Updated 31 Dec 2004 - anomalous egress seen in pooled data

Detection of a Jupiter sized planet TrES-1b orbiting star GSC 2652-1324 with a period of 3.03 days was confirmed by profesional astronomers on 24th August 2004 and confirmed in amateur measurements made of the planet transits on 1st and 4th September. On 7th September, I made a series of measurements of this object using a modified webcam.



VC200L @ f7 VESTA SC3 B+W WEBCAM 291x 6sec

Field 12x9 arcmin North is up




A continuous series of images were recorded using a Vesta B+W SC3 modified webcam and 8 inch Vixen VC200L Cassegrain telescope at f7 and measurements of the comparative brightness of the 11.5 mag host star were made.

Each data point represents a comparative brightness measurement of GSC 2652-1324 relative to an adjacent star of similar magnitude. Each measured image was an average of 20x 6 second exposures. IRIS software was used to measure the integrated brightnesses.

Although the data is noisy and a downward drift can be seen in the measurements during the run, a drop and rise in the brightness can be seen approximately at the beginning and end of the published transit times.


Further Analysis

The measurement variability was reduced slightly by some tuning of the parameters used in IRIS and averaging of two duplicate sets of measurements on each image.

The downward drift may be due to reducing brightnesses during the run caused by increasing atmospheric extinction as the target elevation reduced. Although the brightness measurements are relative to the control star, non linearity in the camera is suspected of giving an over estimate of the relative brightness difference at lower brightness levels. The results have been corrected for this effect.


The length and magnitude of the transit (approx 150min and 0.03 mag) agree well with the observations of others on 1st and 4th September but the timing appears to be approximately 15 min earlier than the ephemeris given at transitsearch. There is considerable uncertainty in the exact timing of the transit start and end however, since a 20 minute running mean was required to to see the drop in brightness during the transit clearly.


 Analysis using a linear fit to 4 control stars

In an attempt to overcome the webcam non linearity problem directly, the magnitude of the target star has been recalculated using a linear fit to 4 control stars (marked A-D in the image). The results are plotted below.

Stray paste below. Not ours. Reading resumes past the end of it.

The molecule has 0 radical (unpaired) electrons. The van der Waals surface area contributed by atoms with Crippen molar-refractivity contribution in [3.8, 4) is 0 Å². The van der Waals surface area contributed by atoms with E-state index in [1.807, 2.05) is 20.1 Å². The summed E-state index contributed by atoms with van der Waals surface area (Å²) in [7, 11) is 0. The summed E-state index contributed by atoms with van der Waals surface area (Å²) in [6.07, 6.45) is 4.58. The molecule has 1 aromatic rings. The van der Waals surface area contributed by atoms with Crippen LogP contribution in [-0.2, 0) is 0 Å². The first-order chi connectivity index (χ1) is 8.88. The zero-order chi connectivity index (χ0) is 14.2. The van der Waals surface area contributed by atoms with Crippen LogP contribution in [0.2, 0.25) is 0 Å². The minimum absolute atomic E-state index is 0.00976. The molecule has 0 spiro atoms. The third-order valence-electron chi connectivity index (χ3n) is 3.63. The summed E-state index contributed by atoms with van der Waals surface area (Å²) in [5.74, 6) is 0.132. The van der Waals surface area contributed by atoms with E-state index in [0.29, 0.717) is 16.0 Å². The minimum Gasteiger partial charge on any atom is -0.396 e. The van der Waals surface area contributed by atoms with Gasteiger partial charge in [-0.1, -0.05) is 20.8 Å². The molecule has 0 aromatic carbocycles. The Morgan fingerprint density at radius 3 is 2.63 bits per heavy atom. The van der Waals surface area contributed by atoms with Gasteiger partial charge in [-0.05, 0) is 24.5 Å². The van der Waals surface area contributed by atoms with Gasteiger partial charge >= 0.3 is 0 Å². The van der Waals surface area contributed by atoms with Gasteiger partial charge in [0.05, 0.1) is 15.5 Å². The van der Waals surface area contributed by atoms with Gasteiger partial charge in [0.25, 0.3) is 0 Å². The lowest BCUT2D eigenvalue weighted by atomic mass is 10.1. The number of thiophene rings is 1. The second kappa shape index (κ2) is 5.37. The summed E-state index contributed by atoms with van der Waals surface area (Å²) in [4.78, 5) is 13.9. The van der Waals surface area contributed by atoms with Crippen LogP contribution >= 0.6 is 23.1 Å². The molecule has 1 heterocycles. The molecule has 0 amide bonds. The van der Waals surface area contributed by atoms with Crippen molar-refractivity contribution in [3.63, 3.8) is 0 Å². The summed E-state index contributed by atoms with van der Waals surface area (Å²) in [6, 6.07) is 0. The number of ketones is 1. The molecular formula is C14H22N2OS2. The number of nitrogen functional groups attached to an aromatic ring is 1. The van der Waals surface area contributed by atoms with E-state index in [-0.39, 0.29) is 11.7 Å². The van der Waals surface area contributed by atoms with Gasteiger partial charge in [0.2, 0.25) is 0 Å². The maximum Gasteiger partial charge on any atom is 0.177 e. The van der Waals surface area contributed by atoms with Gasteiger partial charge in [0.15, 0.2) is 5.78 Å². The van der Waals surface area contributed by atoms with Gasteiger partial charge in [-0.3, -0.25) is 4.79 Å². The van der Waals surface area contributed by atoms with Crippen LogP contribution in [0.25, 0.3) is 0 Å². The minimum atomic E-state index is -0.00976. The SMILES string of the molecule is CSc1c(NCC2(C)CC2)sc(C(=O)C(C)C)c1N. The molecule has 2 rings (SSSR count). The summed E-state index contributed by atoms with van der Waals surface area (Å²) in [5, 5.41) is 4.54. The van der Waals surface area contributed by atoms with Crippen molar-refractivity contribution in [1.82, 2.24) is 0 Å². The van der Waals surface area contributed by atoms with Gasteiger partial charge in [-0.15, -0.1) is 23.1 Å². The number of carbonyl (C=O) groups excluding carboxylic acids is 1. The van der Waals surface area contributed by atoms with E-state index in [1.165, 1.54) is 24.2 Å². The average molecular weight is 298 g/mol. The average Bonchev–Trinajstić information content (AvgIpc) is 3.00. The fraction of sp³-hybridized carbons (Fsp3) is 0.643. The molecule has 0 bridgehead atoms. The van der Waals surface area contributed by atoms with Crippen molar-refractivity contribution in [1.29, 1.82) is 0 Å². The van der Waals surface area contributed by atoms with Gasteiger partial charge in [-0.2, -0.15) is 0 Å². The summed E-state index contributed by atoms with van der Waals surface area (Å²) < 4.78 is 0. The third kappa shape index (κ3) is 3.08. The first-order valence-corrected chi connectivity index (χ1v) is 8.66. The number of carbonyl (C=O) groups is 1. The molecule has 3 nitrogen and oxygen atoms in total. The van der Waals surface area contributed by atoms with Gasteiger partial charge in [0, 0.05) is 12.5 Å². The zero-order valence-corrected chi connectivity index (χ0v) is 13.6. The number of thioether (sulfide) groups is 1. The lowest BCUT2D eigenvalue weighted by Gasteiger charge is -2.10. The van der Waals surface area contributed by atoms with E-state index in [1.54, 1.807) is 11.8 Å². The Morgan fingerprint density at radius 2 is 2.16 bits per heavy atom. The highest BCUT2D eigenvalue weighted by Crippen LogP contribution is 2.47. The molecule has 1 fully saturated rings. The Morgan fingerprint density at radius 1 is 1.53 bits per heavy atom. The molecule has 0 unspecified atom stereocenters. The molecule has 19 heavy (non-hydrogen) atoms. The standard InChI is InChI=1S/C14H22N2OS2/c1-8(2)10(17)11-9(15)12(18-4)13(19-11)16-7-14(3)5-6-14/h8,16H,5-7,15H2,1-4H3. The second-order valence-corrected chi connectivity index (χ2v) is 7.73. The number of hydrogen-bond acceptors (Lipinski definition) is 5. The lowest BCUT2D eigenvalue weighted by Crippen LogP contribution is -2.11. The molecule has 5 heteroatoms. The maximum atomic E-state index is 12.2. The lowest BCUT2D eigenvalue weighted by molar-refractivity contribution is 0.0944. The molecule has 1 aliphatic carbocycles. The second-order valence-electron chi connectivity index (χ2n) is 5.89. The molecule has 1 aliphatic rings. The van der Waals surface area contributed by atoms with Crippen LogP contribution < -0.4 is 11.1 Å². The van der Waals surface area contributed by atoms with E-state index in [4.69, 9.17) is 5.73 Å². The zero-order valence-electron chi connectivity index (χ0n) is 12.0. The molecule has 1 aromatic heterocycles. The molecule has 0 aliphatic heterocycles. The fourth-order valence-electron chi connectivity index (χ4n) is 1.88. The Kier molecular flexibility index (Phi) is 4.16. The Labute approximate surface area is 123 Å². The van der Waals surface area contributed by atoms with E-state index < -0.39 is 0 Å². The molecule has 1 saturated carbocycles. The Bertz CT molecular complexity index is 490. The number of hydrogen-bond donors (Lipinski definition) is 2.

(The average flux of the control stars over the run were measured. The flux of the control stars in each image was then plotted against these averages. This allowed a corrected flux to be estimated for the target star using a linear fit, which would tend to compensate for the effects of of atmospheric extinction due to webcam response non linearity, as seen for example in the original plot) The aperture photometry feature of IRIS software was used to measure the flux values of the stars in each image and Excel was used to calculate the linear fits.


The results of this reduction technique look promising. The drift has been eliminated. A further effect of including more control stars is that there has been the significant change in the shape of the curve around the ingress, such that the start time is closer to that predicted, though the rate of brightness decrease is rather gradual. The estimated depth of the transit is less using this technique, (20mmag cf 35mmag) which is in better agreement with values reported eleswhere.



Pooled data from amateur and professional astronomers, coordinated by transitsearch and AAVSO, suggest an anomaly in the light curve at egress. See Sky and Telescope news article http://skyandtelescope.com/news/article_1419_1.asp and AAVSO Journal http://xxx.lanl.gov/PS_cache/astro-ph/pdf/0412/0412463.pdf which includes a reference to the data presented here.

This graph (from the AAVSO paper) shows the pooled data and the anomaly, with the data from this study highlighted. There is some sign of the anomaly in the highlighted data, though it is only statistically significant in the pooled data.